Create Great Diagrams using CSS Grid Layouts (Source Code Included)

Why use HTML and CSS instead of images?

Diagrams based on HTML and CSS have the following advantages:

  • Accessibility: If the diagram consists of plain DIV elements, it’s automatically accessible. Screen readers and other assistive technologies can handle HTML beautifully. Your diagrams will be accessible to everyone, and no extra work is required on your part.
  • Responsiveness: Diagrams defined in HTML and CSS can adapt to different screen sizes automatically. No need for users to scroll horizontally and only see parts of the diagram at a time.
  • Easy Styling: If your diagrams are styled using CSS, it’s easier to make them look like the rest of the page. If you decide to change the styles, like fonts and colors, the diagram will be updated automatically.
  • Easy Editing: If your diagrams are based on HTML, changing the text is a matter of editing the text on some HTML blocks. There’s no need to dig out the original application and document with the diagram, edit the document, and re-export it to a PNG or SVG file.
  • Clipboard Support: If your diagrams are based on HTML, people will be able to copy parts of it to get the original text. Of course, they can still take screenshots if they want to copy images.
  • Performance: Images are large! Even if you size if properly and use compressed formats, a very simple diagram image could be 30 to 50k in size, maybe a lot more. The same diagram in HTML/CSS is about 20% of the size and loads on the same request, so your app loads faster.

How to create the diagram

The best way to create diagrams in HTML and CSS is to use CSS’s grid layout. It provides a two-dimensional grid that allows you to align elements to row and column ranges, with complete control over alignment, justification, and sizing.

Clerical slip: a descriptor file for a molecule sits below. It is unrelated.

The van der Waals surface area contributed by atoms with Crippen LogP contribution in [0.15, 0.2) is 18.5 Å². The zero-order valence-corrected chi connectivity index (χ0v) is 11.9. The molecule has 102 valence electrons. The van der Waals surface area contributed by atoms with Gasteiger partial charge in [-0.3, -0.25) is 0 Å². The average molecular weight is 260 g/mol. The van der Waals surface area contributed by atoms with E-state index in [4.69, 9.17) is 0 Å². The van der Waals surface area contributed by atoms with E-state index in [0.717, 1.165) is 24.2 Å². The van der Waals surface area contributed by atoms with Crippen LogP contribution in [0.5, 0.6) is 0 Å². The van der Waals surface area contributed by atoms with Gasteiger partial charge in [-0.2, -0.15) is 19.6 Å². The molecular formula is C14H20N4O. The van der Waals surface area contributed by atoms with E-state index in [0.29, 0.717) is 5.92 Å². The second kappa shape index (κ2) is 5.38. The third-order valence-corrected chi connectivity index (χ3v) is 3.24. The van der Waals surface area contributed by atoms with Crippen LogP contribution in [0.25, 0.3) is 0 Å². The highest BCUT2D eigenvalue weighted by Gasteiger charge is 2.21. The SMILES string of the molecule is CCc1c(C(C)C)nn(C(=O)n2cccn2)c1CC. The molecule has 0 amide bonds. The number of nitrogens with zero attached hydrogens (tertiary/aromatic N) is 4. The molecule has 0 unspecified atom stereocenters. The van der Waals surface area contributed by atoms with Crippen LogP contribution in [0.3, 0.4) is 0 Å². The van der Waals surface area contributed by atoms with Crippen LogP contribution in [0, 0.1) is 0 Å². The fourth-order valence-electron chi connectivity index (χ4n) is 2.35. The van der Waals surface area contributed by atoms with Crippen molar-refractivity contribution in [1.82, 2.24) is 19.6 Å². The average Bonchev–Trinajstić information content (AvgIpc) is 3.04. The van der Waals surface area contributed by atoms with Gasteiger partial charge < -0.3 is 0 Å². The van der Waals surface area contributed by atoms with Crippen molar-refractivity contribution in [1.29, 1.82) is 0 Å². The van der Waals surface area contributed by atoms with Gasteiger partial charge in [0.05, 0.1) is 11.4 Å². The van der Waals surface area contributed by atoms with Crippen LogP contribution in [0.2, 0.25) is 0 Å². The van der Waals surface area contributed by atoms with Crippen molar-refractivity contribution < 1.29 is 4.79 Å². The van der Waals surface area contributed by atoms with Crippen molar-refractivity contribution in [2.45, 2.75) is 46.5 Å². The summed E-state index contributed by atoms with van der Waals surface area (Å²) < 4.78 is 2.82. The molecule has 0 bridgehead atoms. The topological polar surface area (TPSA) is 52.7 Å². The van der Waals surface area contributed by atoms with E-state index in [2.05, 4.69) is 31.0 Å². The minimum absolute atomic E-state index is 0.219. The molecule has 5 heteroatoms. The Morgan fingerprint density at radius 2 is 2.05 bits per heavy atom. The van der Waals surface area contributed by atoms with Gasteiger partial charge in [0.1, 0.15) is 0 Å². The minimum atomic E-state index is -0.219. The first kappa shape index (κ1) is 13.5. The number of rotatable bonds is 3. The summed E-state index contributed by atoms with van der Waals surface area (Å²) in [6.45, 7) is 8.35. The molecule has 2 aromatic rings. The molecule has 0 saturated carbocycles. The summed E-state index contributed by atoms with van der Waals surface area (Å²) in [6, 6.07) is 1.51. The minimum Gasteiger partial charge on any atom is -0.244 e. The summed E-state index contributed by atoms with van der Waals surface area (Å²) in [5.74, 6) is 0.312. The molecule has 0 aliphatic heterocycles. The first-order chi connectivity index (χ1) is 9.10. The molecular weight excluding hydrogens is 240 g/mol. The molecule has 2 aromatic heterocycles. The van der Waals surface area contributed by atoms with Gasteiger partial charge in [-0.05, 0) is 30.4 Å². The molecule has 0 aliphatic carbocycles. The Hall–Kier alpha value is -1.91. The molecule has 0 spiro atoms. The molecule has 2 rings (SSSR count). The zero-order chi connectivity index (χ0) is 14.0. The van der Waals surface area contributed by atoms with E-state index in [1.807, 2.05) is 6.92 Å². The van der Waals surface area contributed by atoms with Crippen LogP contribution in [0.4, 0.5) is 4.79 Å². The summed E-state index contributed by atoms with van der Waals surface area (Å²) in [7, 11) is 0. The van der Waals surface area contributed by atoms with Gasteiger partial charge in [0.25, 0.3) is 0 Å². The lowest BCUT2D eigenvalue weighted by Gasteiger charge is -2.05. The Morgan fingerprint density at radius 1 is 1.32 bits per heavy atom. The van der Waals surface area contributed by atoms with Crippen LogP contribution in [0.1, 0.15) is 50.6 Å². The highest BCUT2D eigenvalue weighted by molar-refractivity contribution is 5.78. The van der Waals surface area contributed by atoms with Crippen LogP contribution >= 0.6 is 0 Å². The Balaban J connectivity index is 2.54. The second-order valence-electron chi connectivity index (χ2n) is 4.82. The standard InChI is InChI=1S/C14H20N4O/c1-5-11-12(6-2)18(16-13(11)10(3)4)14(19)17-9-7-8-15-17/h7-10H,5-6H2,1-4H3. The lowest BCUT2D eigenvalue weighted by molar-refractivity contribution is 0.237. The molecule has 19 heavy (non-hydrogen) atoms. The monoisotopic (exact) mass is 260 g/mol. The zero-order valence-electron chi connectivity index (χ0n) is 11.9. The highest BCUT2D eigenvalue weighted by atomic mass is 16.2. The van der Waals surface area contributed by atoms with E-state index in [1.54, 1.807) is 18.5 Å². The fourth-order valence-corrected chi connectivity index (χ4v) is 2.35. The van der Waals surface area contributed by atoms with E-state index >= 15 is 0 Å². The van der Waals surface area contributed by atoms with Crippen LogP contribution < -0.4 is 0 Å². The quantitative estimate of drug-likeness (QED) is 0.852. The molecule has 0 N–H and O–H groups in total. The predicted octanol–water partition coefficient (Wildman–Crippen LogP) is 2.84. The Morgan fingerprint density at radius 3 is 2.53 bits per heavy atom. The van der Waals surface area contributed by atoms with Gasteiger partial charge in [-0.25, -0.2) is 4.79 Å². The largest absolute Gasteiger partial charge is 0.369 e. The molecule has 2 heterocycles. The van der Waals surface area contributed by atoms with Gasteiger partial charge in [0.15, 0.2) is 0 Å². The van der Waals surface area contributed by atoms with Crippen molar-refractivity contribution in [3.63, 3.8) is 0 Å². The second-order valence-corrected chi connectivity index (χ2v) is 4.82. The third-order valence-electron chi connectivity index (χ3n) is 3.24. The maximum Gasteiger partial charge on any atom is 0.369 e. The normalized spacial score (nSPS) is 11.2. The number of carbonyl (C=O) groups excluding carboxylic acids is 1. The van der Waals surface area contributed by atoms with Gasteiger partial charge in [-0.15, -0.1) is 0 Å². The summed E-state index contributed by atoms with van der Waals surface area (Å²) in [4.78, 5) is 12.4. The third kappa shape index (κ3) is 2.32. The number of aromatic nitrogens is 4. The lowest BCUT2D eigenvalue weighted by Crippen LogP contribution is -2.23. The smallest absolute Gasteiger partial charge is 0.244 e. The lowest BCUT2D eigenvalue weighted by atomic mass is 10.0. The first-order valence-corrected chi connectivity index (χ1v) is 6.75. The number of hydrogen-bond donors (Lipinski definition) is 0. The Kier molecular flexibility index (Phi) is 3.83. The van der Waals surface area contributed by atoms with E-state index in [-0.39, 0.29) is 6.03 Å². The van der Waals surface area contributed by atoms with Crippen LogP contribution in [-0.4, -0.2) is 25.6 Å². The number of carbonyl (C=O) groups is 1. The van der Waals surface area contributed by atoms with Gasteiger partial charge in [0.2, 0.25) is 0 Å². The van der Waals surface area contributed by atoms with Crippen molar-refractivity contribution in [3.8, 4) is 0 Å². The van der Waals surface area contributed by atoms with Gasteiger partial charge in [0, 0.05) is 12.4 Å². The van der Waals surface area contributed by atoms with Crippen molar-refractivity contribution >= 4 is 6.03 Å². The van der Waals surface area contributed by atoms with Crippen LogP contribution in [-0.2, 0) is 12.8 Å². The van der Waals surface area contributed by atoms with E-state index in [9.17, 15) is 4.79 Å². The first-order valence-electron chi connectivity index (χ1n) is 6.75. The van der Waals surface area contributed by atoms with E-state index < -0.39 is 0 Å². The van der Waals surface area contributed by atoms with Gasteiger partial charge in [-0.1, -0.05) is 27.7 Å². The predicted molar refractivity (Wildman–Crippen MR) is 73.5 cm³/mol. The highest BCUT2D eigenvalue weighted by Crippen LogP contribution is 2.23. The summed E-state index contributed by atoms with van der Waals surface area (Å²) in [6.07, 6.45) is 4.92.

Step 1: Sketch out the diagram

To create the diagram, start by sketching it out on a piece of paper or on a spreadsheet. This will make it easy to determine the row and column coordinates of each block.

Step 2: Create the HTML

Once you have the basic layout, create DIVs to represent each block. Give each DIV a unique class name or ID so you can style it later in CSS. You don’t have to worry too much about the content at this point, it will be easy to edit later if you have to.

<div class="diagram" aria-label="Wijmo Olap Architecture Diagram">           <div class="raw-data-client">         
<h4>
Raw Data (client-side)
</h4>
<p>
Arrays with plain JavaScript objects.
</p>

</div>
<div class="pivot-engine component">
<h4>
PivotEngine
</h4>
<p>
Summarizes the raw data according to views
defined by fields and field lists
(row, column, filter, and value lists).
</p>
</div>

<!-- connectors -->
<div class="conn row-2 col-4"> <!-- client data => engine --> <svg viewBox="0 0 10 10">
<path d="M5 10 L1 5 L4 5 L4 -9 L6 -9 L6 5 L9 5z"/>
</svg>
</div>

Step 3: Create the CSS for the grid

This is where we turn the plain text into a diagram.

.diagram {     
display: grid;
grid-template-columns: repeat(14, 1fr);
align-items: start;
justify-items: center;
max-width: 7in;
margin: .2in 0; }

Step 4: Style the blocks

After that, the CSS uses a few generic rules that are applied to every block and to every block that represents a component. Those rules are not related to the CSS grid:

.diagram > div { 
padding: 12px;
background: #EEE;
border: 1px solid #C0C0C0;
}
.diagram > .component {
border-radius: 12px;
background: #E6E0FF;
border: 2px solid #8E8EFF;
}

Step 4: Position the blocks within the grid

The most interesting parts are the rules that define the position of each block. For example, the code below defines the position of the “raw-data-client” and “pivot-engine” blocks.

.raw-data-client { 
grid-column: 1/span 5;
grid-row: 1;
}
.pivot-engine {
grid-column: 4/span 5;
grid-row: 3;
}

Step 5: Position and Style the SVG connectors

The connector elements use a slightly different approach. They have class names that specify the row and column where they should be rendered.

.row-2 { 
grid-row: 2;
}
.row-3 {
grid-row: 3;
}
.col-4 {
grid-column: 4;
}
.col-8 {
grid-column: 8; }
.diagram .conn { 
position: relative;
width: .5in;
height: .5in;
padding: 0;
border: none;
background: transparent; z-index: -1;
} .diagram .conn svg {
position: absolute;
width: 100%;
height: 100%;
overflow: visible;
fill: #E6E0FF;
}
  • An outer DIV with relative positioning, fixed width and height, and a negative z-index to prevent the arrows from rendering above the blocks.
  • An inner SVG element that fills the cell but can overflow so the connector “spills” out of the cell and into any empty space above it.

Conclusion

And that’s all there is to it.

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